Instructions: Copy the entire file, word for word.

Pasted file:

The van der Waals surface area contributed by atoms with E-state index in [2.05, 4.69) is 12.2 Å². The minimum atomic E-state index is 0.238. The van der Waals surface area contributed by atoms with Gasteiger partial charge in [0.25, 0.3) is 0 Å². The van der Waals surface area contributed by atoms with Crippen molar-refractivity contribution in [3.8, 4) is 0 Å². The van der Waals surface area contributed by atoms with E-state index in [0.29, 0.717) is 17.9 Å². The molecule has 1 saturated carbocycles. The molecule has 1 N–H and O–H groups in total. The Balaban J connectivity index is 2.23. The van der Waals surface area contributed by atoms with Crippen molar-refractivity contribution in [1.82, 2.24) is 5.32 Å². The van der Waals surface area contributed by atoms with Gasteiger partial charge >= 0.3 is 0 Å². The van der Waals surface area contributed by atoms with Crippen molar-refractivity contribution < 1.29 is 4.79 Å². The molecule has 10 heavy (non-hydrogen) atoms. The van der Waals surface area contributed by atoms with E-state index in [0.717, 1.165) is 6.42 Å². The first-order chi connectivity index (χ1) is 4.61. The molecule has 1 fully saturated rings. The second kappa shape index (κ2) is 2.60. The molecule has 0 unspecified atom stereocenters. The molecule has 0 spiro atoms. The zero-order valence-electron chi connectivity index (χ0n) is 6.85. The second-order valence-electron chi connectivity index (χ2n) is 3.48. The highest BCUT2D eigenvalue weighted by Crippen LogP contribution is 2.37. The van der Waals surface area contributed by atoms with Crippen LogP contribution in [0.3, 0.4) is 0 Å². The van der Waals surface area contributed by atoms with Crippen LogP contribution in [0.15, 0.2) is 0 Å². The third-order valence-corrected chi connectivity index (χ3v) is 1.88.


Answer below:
The van der Waals surface area contributed by atoms with E-state index in [2.05, 4.69) is 12.2 Å². The minimum atomic E-state index is 0.238. The van der Waals surface area contributed by atoms with Gasteiger partial charge in [0.25, 0.3) is 0 Å². The van der Waals surface area contributed by atoms with Crippen molar-refractivity contribution in [3.8, 4) is 0 Å². The van der Waals surface area contributed by atoms with E-state index in [0.29, 0.717) is 17.9 Å². The molecule has 1 saturated carbocycles. The molecule has 1 N–H and O–H groups in total. The Balaban J connectivity index is 2.23. The van der Waals surface area contributed by atoms with Crippen molar-refractivity contribution in [1.82, 2.24) is 5.32 Å². The van der Waals surface area contributed by atoms with Gasteiger partial charge >= 0.3 is 0 Å². The van der Waals surface area contributed by atoms with Crippen molar-refractivity contribution < 1.29 is 4.79 Å². The molecule has 10 heavy (non-hydrogen) atoms. The van der Waals surface area contributed by atoms with E-state index in [0.717, 1.165) is 6.42 Å². The first-order chi connectivity index (χ1) is 4.61. The molecule has 1 fully saturated rings. The second kappa shape index (κ2) is 2.60. The molecule has 0 unspecified atom stereocenters. The molecule has 0 spiro atoms. The zero-order valence-electron chi connectivity index (χ0n) is 6.85. The second-order valence-electron chi connectivity index (χ2n) is 3.48. The highest BCUT2D eigenvalue weighted by Crippen LogP contribution is 2.37. The van der Waals surface area contributed by atoms with Crippen LogP contribution in [0.3, 0.4) is 0 Å². The van der Waals surface area contributed by atoms with Crippen LogP contribution in [0.15, 0.2) is 0 Å². The third-order valence-corrected chi connectivity index (χ3v) is 1.88.